The Washington PostDemocracy Dies in Darkness

Reasons for Capitals fans to be optimistic, and sobering facts to bring you back to Earth

Braden Holtby is the league’s reigning Vezina Trophy winner. (John McDonnell/The Washington Post)
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We all know the decade-long narrative for the Washington Capitals: They’re a talented team that can’t get past the second round. Why is this year different? Here are five reasons to be optimistic about the team’s Stanley Cup chances, and because this is the Capitals, the five reasons to be pessimistic:

1. Braden Holtby

In a seven-game series, the ability for a goaltender to steal a game is crucial. Going into his third straight postseason as the Capitals’ top netminder, Holtby has consistently done his part in these situations. In 12 postseason games last year, Holtby had a .942 save percentage and a 1.72 goals-against average. The season before, he had a .944 save percentage and a 1.71 goals-against average. This was another Vezina Trophy-caliber season for him, and while it’s always possible the Capitals run into a hot goalie in the playoffs, they also know they have one in their net, too.

Svrluga: Safety in net: Braden Holtby brings stability where Capitals once had uncertainty

2. Going in on a good note

Washington’s big standings lead last season arguably hurt the team. With nothing to play for down the stretch of the season, the Capitals’ play slipped and they lost five of their past seven games. As the team reflected on its second-round loss to the Penguins, players admitted they weren’t as sharp as they needed to be going into the playoffs. With the Metropolitan Division so competitive this season, Washington was in a tight race until the end, and the Capitals now feel more prepared for postseason hockey. They won 11 of their last 14 regular-season games.

3. Defensive depth

General Manager Brian MacLellan sent a message that the Capitals were all-in when he acquired defenseman Kevin Shattenkirk before the trade deadline. A puck-moving, right-shot blue-liner, Shattenkirk was the biggest prize available, and he’s bolstered a Washington defense that was already allowing the fewest goals per game. Though Shattenkirk is on a third pairing with Brooks Orpik, he could play in a top-four role if Washington ran into an injury or a player was suspended, as was the case with Orpik last postseason. Nate Schmidt, pushed out of the lineup with the addition of Shattenkirk, has impressed when he’s stepped in. He and Dmitry Orlov are entering their second playoffs, and that experience should benefit both.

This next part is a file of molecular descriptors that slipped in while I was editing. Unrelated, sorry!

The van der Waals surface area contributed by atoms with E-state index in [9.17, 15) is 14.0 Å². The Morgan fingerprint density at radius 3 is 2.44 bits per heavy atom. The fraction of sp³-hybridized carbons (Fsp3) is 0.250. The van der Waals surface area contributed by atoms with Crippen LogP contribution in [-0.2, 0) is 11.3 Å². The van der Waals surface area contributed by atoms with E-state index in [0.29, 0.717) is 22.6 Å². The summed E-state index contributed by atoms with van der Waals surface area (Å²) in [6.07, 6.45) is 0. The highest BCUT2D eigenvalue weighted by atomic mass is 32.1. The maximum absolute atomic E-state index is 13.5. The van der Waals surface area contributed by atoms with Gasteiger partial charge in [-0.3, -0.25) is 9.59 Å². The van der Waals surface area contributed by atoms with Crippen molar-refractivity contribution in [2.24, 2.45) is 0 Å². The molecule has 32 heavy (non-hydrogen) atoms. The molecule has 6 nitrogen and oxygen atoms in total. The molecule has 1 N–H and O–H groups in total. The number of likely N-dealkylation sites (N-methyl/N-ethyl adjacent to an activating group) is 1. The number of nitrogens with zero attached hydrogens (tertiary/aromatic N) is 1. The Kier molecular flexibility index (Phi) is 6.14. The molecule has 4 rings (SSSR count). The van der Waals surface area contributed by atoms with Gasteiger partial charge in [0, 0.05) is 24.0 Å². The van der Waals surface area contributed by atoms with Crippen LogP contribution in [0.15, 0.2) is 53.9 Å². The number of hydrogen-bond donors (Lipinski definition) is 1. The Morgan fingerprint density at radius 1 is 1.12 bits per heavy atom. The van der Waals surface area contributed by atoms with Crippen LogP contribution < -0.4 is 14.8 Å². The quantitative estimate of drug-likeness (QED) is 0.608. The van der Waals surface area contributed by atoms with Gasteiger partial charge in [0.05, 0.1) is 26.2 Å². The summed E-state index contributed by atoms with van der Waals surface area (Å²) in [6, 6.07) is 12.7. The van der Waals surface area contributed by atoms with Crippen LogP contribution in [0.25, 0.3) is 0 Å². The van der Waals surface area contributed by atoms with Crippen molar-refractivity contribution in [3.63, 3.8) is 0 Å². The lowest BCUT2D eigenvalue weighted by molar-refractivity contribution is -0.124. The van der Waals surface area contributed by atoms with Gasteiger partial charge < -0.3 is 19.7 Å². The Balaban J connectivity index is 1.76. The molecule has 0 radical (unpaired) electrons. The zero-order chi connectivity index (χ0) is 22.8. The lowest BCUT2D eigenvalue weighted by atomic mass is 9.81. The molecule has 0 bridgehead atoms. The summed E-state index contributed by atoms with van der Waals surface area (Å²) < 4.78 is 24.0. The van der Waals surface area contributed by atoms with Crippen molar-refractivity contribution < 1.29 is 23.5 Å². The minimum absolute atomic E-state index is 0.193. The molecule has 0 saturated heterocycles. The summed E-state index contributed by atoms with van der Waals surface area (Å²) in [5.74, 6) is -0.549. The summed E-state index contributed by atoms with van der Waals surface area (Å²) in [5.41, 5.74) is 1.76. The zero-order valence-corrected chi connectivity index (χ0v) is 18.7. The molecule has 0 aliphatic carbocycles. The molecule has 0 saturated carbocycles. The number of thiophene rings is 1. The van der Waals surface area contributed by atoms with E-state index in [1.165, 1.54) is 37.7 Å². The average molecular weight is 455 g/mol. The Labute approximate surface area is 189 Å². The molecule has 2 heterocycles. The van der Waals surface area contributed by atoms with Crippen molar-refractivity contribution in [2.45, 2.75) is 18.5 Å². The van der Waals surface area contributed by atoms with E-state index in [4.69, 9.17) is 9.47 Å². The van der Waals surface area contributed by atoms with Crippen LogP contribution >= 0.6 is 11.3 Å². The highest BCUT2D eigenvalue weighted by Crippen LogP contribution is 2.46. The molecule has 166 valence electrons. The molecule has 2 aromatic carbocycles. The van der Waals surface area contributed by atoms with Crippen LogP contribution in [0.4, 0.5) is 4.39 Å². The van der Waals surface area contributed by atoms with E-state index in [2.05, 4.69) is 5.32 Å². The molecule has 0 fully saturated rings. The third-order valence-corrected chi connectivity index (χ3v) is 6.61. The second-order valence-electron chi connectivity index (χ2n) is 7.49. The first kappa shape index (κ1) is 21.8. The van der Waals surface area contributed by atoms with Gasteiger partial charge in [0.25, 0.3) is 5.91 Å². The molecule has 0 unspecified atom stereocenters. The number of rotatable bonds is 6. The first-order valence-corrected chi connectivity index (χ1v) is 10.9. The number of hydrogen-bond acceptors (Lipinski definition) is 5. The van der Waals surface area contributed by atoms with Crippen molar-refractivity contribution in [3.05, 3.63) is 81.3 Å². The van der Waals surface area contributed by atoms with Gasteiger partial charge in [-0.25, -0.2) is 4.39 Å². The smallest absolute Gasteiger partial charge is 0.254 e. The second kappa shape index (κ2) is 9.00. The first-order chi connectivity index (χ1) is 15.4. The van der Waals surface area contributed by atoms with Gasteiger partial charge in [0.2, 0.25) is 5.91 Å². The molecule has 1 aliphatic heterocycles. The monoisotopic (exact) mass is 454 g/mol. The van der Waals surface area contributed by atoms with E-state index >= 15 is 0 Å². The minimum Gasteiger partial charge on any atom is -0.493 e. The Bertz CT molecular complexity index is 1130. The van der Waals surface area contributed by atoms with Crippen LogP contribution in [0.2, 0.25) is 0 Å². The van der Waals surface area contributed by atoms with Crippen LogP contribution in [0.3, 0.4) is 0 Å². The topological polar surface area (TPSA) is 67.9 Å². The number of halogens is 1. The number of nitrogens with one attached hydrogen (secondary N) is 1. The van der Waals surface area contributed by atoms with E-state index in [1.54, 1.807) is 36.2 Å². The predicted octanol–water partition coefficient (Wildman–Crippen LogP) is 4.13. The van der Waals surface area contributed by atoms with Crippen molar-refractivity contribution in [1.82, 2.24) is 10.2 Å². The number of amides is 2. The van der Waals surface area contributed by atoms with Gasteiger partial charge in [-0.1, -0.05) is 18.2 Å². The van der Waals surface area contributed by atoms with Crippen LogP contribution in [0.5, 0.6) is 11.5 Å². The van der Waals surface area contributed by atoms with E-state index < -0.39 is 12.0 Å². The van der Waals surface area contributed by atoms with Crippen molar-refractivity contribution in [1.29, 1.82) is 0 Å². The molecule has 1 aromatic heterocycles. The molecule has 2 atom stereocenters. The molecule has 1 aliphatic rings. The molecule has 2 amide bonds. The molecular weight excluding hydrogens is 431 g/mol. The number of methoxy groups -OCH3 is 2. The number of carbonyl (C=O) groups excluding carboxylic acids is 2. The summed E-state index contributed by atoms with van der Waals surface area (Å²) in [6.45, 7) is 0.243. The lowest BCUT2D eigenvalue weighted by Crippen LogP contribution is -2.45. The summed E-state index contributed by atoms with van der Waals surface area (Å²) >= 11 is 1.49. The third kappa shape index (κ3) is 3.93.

At Verizon Center, four teams, three playing surfaces, two playoffs and one busy crew

4. Fresh legs

Capitals Coach Barry Trotz reduced the minutes of some of his star players during the season to give them more energy in the spring. Alex Ovechkin averaged a career-low 18:22 ice time, down two minutes from last season. Nicklas Backstrom and T.J. Oshie had their lowest ice times since their rookie seasons. The strategy seemed to work: All three ended the regular season on a high note. In the final 10 games, Backstrom and Ovechkin had eight points, Oshie had seven.

“We play maybe 15, 16 minutes half the season and then we play 18, 20 minutes the second half of the season,” Ovechkin said. “I think right now we’re in better shape than we was last year and mentally wise, as well, because you can see we have four lines who can create and four lines who can be out there and get the job done, it doesn’t matter which situation.”

5. Secondary scoring